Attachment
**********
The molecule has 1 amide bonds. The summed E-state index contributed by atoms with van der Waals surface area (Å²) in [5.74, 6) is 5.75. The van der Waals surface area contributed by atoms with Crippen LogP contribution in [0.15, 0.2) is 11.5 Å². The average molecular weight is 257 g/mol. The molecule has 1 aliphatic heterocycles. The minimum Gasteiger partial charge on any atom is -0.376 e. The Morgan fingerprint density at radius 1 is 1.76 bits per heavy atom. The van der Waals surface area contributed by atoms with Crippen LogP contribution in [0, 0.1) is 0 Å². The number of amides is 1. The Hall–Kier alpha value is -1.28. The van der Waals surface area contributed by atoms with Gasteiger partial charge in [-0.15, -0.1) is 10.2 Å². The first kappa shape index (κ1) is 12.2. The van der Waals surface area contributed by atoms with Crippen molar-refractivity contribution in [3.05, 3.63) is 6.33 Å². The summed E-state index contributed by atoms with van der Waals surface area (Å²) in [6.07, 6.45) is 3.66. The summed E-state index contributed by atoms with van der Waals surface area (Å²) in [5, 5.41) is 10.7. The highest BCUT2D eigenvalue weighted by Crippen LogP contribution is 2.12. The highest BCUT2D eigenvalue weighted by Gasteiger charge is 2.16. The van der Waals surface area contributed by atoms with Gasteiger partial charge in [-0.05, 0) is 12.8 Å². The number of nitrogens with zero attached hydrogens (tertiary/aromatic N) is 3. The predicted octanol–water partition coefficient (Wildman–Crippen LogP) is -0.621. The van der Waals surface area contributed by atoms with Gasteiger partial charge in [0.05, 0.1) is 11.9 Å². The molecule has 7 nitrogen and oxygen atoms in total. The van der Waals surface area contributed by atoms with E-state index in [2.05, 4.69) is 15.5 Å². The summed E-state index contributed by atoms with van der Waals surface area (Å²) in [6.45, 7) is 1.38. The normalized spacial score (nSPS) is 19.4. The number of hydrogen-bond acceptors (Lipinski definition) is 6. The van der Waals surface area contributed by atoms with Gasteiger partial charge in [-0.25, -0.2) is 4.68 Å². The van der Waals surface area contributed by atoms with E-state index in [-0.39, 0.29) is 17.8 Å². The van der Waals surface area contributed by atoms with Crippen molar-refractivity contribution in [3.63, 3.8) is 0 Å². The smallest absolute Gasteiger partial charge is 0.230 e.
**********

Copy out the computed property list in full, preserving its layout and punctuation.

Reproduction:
The molecule has 1 amide bonds. The summed E-state index contributed by atoms with van der Waals surface area (Å²) in [5.74, 6) is 5.75. The van der Waals surface area contributed by atoms with Crippen LogP contribution in [0.15, 0.2) is 11.5 Å². The average molecular weight is 257 g/mol. The molecule has 1 aliphatic heterocycles. The minimum Gasteiger partial charge on any atom is -0.376 e. The Morgan fingerprint density at radius 1 is 1.76 bits per heavy atom. The van der Waals surface area contributed by atoms with Crippen LogP contribution in [0, 0.1) is 0 Å². The number of amides is 1. The Hall–Kier alpha value is -1.28. The van der Waals surface area contributed by atoms with Gasteiger partial charge in [-0.15, -0.1) is 10.2 Å². The first kappa shape index (κ1) is 12.2. The van der Waals surface area contributed by atoms with Crippen molar-refractivity contribution in [3.05, 3.63) is 6.33 Å². The summed E-state index contributed by atoms with van der Waals surface area (Å²) in [6.07, 6.45) is 3.66. The summed E-state index contributed by atoms with van der Waals surface area (Å²) in [5, 5.41) is 10.7. The highest BCUT2D eigenvalue weighted by Crippen LogP contribution is 2.12. The highest BCUT2D eigenvalue weighted by Gasteiger charge is 2.16. The van der Waals surface area contributed by atoms with Gasteiger partial charge in [-0.05, 0) is 12.8 Å². The number of nitrogens with zero attached hydrogens (tertiary/aromatic N) is 3. The predicted octanol–water partition coefficient (Wildman–Crippen LogP) is -0.621. The van der Waals surface area contributed by atoms with Gasteiger partial charge in [0.05, 0.1) is 11.9 Å². The molecule has 7 nitrogen and oxygen atoms in total. The van der Waals surface area contributed by atoms with E-state index in [2.05, 4.69) is 15.5 Å². The summed E-state index contributed by atoms with van der Waals surface area (Å²) in [6.45, 7) is 1.38. The normalized spacial score (nSPS) is 19.4. The number of hydrogen-bond acceptors (Lipinski definition) is 6. The van der Waals surface area contributed by atoms with Gasteiger partial charge in [-0.25, -0.2) is 4.68 Å². The van der Waals surface area contributed by atoms with E-state index in [-0.39, 0.29) is 17.8 Å². The van der Waals surface area contributed by atoms with Crippen molar-refractivity contribution in [3.63, 3.8) is 0 Å². The smallest absolute Gasteiger partial charge is 0.230 e.